College Students’ Possible L2 Self Development in an EFL Context during the Transition Year

  •  Ying Zhan    
  •  Zhi Wan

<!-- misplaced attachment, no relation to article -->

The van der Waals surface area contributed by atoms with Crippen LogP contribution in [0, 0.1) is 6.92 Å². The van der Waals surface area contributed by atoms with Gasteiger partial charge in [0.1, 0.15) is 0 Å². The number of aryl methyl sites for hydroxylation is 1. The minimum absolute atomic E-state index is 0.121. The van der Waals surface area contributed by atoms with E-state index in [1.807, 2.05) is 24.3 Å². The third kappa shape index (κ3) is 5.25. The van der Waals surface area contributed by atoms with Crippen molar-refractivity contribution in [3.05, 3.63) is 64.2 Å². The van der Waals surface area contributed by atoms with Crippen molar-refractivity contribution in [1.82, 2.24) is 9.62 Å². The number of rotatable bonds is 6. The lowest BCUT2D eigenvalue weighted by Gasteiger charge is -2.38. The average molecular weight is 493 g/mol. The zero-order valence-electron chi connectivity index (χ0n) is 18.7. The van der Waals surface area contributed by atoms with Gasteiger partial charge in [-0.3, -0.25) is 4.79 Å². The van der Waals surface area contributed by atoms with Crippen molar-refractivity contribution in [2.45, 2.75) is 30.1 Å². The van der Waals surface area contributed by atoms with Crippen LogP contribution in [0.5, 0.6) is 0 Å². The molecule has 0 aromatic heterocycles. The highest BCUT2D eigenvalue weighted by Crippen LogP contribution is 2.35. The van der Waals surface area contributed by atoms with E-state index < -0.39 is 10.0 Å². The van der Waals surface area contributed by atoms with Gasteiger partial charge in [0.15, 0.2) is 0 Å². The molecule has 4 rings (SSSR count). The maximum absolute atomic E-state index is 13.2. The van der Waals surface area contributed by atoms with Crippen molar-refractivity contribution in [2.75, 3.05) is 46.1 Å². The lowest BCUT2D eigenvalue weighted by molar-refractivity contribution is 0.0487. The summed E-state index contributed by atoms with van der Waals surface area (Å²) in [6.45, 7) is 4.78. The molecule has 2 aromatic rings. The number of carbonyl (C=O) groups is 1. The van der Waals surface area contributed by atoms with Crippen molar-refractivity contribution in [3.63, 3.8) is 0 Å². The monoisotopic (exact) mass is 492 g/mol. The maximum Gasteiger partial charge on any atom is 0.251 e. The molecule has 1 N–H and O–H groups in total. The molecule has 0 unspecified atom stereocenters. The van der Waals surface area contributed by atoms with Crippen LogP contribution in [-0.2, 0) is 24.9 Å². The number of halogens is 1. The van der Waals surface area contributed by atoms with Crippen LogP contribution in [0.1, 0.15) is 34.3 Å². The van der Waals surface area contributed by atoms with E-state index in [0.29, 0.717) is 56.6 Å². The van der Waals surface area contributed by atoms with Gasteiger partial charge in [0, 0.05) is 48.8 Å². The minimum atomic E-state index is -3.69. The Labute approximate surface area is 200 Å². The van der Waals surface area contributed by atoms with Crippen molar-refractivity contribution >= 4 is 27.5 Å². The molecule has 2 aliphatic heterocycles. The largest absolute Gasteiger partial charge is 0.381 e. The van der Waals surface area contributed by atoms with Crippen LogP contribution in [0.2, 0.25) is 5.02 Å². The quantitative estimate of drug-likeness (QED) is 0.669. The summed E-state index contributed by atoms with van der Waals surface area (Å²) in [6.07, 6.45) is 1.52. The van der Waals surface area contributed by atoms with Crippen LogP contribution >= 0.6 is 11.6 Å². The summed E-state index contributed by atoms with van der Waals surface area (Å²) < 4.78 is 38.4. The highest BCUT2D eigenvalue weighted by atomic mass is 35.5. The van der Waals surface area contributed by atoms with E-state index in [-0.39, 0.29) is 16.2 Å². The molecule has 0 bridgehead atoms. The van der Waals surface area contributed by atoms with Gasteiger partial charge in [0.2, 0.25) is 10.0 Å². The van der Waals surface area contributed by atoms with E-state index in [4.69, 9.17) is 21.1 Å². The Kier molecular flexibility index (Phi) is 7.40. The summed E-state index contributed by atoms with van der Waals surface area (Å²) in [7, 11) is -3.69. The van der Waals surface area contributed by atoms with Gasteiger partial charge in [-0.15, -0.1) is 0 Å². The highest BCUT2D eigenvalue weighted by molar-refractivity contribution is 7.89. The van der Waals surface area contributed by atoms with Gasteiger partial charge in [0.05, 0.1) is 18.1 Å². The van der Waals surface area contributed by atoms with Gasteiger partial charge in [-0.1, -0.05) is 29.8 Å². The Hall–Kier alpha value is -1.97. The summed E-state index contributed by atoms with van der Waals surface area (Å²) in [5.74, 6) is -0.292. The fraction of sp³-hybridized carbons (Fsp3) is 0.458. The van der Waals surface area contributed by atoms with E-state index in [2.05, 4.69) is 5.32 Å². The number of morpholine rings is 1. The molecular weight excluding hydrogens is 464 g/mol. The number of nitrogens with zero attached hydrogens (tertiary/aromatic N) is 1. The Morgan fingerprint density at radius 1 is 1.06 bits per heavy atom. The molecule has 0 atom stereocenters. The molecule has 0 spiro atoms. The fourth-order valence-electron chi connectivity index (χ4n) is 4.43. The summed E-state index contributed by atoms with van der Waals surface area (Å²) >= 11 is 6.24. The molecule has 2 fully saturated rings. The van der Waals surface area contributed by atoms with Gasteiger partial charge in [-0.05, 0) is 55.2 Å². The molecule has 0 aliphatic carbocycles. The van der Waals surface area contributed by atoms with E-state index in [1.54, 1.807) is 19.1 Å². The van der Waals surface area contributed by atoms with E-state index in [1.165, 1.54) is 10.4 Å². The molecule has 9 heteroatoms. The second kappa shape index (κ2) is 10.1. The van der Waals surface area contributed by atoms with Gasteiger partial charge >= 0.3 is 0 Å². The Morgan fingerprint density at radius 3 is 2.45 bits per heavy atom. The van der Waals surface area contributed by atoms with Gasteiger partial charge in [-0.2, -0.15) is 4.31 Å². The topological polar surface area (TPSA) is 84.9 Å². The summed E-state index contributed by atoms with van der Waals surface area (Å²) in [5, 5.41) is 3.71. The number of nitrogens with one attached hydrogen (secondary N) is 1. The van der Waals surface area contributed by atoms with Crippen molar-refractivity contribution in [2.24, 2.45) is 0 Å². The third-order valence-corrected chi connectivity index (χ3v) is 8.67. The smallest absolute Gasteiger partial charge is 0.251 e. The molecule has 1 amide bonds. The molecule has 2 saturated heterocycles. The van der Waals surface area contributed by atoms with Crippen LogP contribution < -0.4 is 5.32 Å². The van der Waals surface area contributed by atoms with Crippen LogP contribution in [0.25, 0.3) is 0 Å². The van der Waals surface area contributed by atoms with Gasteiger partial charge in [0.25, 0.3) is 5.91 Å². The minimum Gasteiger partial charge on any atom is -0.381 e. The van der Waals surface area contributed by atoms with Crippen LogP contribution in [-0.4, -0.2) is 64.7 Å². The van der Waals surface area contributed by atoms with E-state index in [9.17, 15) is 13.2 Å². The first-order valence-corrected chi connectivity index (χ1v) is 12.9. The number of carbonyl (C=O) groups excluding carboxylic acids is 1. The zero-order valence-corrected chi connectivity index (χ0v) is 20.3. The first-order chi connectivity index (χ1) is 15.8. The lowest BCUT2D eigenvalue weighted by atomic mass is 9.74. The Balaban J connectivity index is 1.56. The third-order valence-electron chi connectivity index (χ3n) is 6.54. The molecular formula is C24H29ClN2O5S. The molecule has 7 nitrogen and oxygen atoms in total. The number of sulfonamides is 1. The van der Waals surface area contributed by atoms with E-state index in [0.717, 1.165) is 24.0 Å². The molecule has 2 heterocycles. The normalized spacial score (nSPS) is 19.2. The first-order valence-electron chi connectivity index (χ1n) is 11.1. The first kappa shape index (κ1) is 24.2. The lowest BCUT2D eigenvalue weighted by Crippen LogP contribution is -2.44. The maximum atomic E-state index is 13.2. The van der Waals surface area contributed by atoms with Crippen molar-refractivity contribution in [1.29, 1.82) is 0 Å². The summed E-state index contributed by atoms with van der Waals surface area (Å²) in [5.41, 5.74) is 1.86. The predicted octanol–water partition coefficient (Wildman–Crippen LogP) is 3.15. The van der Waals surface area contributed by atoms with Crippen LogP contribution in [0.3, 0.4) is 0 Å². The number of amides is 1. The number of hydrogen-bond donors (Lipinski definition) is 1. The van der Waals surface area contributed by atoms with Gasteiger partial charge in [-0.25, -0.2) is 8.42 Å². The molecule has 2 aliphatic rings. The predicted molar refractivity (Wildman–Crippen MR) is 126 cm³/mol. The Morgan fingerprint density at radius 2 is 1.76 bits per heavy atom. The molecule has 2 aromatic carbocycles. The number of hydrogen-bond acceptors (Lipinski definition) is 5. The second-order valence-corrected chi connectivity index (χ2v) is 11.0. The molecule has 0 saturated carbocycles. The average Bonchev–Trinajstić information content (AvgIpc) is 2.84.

In the field of second language learning motivation, the studies on process-oriented nature of possible L2 selves are scarce. In order to address this research gap, this study explored how a group of five Chinese non-English-major undergraduates developed their possible L2 selves during the transition year from high school to university. The content analysis of 4 focus group interviews, 202 journal entries, and 50 post-diary interviews show that in the first academic year, the five participants experienced a four-stage cyclical process of developing their possible L2 selves, namely, (a) generating multiple possible L2 selves, (b) selecting a possible L2 self to pursue, (c) realizing the selected possible L2 self, and (d) incorporating the realized possible L2 self into the present self scheme. More specifically, the selected possible L2 self was realized through elaboration of relevant imagination and alignment with a larger community. The study has enriched our understanding of the mechanism of possible L2 self development and shed light on motivating undergraduates to learn English in an EFL context.

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